NewsNORTH ADAMS, Mass. — It was a long, cold walk down Main Street for U.S. Rep. Richard Neal on Wednesday. But the frigid temperatures were offset by some warm welcomes and concluded with some hot dogs at the legendary Jack's.
The Democratic congressman has been taking some time in the Berkshires during the House recess to get to know the region that will soon include the Springfield area he's represented since 1988.
"The consolidation of Western Massachusetts is not a bad thing, it's a good thing," said Neal, who will run this year for the newly redrawn 1st Massachusetts District in hopes of replacing U.S. Rep. John W. Olver, who is retiring. "I can assure people that I will vigorously represent the interests of the Berkshires with the same enthusiasm that I represent [the 2nd District]."
Escorted by Mayor Richard Alcombright, council President Michael Bloom and longtime friend and Fairview Hospital President Eugene Dellea, Neal was introduced to shopkeepers and artists along Main and Eagle streets and got a look at the stripped-down Mohawk Theater.
The congressman said he's been struck by the beauty of the Berkshires and the forward thinking and creativity he's found, including in North Adams.
"I think cities, throughout American history, remake themselves based upon the resources available," said the former Springfield mayor. "I've witnessed in the conversation the mayor has had with me today this whole notion we're in control of our own destiny ... at the same time acknowledging the role that the government can play and has played in terms of infrastructure."
Alcombright said he wanted the congressman to understand the city's plan for the historic theater in partnering with Massachusetts College of Liberal Arts to make it a classroom and downtown destination.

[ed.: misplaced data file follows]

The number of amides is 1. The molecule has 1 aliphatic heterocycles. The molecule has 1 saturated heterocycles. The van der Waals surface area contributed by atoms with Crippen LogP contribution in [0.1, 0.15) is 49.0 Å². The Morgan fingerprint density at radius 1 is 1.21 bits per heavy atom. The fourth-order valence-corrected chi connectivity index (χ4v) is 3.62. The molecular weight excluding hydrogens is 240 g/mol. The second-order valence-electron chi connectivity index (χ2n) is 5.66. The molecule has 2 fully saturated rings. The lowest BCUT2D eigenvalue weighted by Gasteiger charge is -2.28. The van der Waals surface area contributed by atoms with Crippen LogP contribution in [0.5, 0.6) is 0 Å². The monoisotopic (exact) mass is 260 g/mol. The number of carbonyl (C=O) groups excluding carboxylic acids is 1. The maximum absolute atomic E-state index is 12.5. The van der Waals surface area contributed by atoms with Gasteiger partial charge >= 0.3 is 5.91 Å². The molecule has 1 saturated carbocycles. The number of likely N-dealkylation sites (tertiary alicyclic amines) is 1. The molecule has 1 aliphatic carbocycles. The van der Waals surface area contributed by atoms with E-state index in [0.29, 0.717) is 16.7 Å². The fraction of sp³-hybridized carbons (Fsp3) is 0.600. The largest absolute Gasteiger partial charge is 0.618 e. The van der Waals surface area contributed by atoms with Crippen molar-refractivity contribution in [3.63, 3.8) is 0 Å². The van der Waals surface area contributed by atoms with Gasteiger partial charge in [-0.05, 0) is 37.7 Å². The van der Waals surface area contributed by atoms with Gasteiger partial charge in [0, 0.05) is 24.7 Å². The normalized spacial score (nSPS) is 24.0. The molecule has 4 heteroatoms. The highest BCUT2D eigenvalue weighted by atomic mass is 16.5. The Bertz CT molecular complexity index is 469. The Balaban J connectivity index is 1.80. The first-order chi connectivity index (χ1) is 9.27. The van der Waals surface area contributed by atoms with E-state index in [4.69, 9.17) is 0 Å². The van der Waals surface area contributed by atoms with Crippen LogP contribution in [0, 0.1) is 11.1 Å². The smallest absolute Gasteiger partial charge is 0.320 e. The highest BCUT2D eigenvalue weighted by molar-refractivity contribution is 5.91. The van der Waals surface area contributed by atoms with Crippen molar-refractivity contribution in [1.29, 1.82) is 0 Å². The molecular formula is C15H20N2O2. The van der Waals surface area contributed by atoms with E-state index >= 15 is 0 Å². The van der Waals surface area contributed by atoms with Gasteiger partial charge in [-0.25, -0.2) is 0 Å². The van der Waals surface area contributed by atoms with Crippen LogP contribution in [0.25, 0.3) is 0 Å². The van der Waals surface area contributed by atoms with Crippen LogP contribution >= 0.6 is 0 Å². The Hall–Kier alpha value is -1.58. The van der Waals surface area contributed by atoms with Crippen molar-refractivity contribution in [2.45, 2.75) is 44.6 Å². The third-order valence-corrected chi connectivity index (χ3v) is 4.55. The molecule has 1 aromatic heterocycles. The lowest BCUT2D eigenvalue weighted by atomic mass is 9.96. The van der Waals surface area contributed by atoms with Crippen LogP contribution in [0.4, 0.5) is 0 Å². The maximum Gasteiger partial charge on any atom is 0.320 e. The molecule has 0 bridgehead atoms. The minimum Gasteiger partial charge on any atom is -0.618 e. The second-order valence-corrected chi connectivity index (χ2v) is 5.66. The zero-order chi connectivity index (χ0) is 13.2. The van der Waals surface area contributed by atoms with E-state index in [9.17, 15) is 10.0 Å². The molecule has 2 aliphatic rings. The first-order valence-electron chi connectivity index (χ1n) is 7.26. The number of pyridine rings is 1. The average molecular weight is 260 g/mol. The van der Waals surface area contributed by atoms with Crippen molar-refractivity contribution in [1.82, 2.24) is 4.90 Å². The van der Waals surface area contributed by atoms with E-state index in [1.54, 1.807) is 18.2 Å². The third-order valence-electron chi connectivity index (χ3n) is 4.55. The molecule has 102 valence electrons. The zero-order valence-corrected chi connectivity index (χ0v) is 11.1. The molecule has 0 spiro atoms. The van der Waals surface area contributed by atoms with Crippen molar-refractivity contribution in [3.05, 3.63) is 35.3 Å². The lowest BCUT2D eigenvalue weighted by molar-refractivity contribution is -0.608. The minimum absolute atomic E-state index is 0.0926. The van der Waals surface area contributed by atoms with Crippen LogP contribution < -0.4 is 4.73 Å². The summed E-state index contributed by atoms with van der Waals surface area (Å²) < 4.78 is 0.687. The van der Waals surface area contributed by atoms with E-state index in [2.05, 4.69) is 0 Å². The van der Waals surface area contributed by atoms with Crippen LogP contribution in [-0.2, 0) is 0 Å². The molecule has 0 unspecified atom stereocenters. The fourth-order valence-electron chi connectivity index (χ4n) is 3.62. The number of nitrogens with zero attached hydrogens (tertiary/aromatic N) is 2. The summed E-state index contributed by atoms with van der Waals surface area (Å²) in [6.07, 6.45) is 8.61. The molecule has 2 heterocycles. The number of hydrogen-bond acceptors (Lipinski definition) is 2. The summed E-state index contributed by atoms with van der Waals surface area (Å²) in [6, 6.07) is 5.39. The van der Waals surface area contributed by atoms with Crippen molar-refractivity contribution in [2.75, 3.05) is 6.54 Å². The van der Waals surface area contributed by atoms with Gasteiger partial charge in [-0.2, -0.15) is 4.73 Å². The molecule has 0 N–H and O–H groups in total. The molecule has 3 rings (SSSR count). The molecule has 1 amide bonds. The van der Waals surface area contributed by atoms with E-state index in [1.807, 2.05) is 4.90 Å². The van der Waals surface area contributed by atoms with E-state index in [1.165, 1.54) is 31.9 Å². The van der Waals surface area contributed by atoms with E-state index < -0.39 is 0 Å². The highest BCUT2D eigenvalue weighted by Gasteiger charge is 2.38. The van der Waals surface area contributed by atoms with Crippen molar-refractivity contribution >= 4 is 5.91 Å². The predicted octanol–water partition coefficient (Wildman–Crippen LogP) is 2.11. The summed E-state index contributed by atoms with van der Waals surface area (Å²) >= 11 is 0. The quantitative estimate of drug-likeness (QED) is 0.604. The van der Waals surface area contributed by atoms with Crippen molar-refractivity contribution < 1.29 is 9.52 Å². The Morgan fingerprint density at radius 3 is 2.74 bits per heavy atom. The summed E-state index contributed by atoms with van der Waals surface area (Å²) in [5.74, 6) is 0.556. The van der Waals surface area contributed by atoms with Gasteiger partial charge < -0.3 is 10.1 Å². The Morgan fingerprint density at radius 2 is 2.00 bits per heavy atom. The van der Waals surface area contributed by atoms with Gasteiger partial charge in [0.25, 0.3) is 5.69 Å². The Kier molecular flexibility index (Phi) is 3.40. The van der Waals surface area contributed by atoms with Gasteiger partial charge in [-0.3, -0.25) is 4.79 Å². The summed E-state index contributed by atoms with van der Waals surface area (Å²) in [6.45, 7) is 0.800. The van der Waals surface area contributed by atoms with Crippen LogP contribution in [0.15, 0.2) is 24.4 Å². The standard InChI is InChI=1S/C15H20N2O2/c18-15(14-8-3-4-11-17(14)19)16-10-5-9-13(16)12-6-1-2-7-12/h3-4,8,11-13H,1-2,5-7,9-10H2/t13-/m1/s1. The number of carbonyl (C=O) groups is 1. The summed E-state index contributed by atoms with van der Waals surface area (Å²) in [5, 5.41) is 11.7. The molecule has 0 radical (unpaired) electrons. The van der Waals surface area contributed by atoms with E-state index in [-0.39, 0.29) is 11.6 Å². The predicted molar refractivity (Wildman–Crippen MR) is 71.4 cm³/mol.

"We really wanted you to see this to get a picture in your mind of what we're trying to do and how maybe we find support at other levels other than where we're looking," he said, as the group stood in the empty theater with MCLA Vice President James Stakenas and Jonathan Secor of the college's Berkshire Cultural Resource Center.
Secor and Alcombright promoted the sustainability of the idea since the theater would not be dependent on a constant stream of theatergoers for revenue, like the Colonial in Pittsfield. "It's something that doesn't
need 1,100 people four times a week coming to it," said Secor. "Because in a town of 13,000, the numbers just don't work."
MCLA already has a fine and performing arts department in place, said the mayor. "They have the arts management program, they have a marketing program; all the things are in place that would certainly make this viable."
Neal pointed to the New Market Tax Credits program he authored a decade ago that was used by the Colonial Theater to the tune of $17.5 million.
"They have created $50 billion in investment across the country and that revenue is recaptured because the owner starts paying property taxes, paying utility bills ... so the money comes back to the federal Treasury," he said, describing the program he's working to get reauthorized as a "handsome tool" for projects that spurs ancillary benefits.
The congressman said he was cognizant of the difficulties faced by small and mid-sized cities and in the potential of the arts. MCLA instructor Melanie Mowinski at the Press Gallery on Main Street told Neal how her gallery filled empty space on Main Street and brought arts lovers and students alike to the downtown.
Neal agreed that the creative economy can be valuable resource for driving pedestrian traffic.
"What the arts have done for Northampton over the last 30 years is wild," he said, "This not only great artwork and expression but he number of people it attracts."
Neal also visited a Berkshire Community College site in downtown Pittsfield in the morning and was headed for a meeting with MCLA's Mary Grant. He was to attend a dinner with local Democrats at the Williams Inn on Wednesday evening.